Judges Reject Constitutional Challenges to PPACA

December 29, 2010, 11:13 AM

United States District Court Judge Norman K. Moon on November 30, 2010, dismissed a lawsuit filed by Liberty University challenging the constitutionality of the Patient Protection and Affordable Care Act (PPACA). Specifically, Liberty University alleged in its lawsuit (among other allegations) that the provision contained in the PPACA requiring individuals to purchase and maintain health insurance was unconstitutional in that it was an improper exercise of congressional authority under the Commerce Clause of the United States Constitution. Judge Moon disagreed and in his opinion dismissing the lawsuit concluded that Congress in fact had a rational basis to conclude that individuals decisions regarding how and when to pay for health care is indeed an activity that in the aggregate substantially affects the interstate health care market. Liberty University has stated that it plans to promptly appeal the decision to the United States Court of Appeals for the Fourth Circuit.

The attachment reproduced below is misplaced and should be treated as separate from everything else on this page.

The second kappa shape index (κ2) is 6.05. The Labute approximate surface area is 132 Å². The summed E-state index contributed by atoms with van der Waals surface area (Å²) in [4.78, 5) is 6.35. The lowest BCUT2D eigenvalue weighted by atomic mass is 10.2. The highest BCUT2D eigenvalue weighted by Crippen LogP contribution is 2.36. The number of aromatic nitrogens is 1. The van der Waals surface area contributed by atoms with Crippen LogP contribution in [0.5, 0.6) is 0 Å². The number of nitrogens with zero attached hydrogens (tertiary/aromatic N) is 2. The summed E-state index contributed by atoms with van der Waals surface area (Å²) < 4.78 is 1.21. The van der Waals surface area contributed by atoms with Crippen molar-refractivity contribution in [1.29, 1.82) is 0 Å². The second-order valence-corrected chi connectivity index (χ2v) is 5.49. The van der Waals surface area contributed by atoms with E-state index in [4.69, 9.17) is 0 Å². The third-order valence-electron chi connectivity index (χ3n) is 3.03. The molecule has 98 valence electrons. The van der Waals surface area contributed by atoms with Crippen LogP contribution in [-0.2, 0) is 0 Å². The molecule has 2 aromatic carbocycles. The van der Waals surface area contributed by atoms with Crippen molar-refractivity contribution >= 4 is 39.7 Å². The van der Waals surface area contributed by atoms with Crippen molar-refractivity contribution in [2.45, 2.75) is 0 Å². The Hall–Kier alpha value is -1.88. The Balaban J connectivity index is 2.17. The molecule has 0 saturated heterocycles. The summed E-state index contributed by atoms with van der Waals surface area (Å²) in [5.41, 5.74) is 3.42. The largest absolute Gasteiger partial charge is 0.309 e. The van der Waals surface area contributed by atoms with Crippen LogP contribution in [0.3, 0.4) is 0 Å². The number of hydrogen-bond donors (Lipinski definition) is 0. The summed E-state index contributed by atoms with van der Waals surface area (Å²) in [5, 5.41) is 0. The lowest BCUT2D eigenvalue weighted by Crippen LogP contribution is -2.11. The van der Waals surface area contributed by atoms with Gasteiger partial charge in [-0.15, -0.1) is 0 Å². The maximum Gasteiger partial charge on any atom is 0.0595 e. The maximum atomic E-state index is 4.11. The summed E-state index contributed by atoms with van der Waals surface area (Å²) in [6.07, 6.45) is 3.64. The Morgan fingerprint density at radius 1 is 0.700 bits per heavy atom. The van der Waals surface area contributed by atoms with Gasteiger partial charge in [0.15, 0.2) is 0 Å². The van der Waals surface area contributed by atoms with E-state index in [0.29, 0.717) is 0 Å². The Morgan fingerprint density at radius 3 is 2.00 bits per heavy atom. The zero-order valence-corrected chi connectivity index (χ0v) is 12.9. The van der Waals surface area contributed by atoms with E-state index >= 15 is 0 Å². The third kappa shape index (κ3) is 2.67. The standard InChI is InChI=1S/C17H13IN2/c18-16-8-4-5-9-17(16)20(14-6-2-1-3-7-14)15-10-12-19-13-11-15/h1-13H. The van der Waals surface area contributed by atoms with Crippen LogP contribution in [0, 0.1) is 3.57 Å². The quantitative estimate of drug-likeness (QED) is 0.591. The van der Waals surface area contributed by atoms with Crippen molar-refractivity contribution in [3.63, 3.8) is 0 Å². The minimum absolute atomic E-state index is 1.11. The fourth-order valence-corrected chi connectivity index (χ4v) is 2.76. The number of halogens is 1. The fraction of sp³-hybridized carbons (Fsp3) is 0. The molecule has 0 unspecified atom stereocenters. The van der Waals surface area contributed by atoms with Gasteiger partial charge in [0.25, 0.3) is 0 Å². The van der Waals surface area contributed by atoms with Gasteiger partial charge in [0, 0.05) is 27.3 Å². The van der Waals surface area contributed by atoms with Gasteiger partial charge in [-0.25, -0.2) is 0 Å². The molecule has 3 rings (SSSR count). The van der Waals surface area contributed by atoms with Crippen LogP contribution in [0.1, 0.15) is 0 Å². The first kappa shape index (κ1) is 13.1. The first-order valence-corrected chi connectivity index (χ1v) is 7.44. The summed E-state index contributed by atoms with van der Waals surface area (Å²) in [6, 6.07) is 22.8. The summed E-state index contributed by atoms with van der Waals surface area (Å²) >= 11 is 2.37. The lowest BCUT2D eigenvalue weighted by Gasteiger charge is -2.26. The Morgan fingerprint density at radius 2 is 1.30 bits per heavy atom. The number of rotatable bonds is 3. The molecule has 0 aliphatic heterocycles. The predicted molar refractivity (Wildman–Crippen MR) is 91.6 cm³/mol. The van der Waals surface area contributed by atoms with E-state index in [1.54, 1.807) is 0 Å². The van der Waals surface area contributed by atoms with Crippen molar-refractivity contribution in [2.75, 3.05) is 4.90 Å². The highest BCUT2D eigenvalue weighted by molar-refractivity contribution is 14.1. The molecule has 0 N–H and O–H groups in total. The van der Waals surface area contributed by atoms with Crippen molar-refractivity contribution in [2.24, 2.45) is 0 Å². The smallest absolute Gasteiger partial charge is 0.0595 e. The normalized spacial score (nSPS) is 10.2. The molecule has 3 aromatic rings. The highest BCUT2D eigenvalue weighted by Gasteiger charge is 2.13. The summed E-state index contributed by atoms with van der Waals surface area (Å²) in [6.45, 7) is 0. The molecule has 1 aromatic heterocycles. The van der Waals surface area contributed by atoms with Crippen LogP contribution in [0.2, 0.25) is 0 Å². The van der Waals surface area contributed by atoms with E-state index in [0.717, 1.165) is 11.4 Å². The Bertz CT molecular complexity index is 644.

This decision by Judge Moon was the second such decision rejecting a constitutional challenge to the PPACA. In October, a federal judge in Michigan dismissed a similar lawsuit challenging the constitutionality of the PPACA. Still pending is a separate lawsuit filed by Virginia Attorney General Ken Cuccinelli in Federal Court in Richmond, Virginia. In addition, officials from several states have also filed a lawsuit that is pending in Florida.

All parties tend to agree that this constitutional issue will ultimately reach the United States Supreme Court, so this is an issue that is a long way from ultimate resolution. The Kaufman & Canoles Health Care Practice Group will stay abreast of the latest developments with respect to the various constitutional challenges to the PPACA. -Aaron J. Ambrose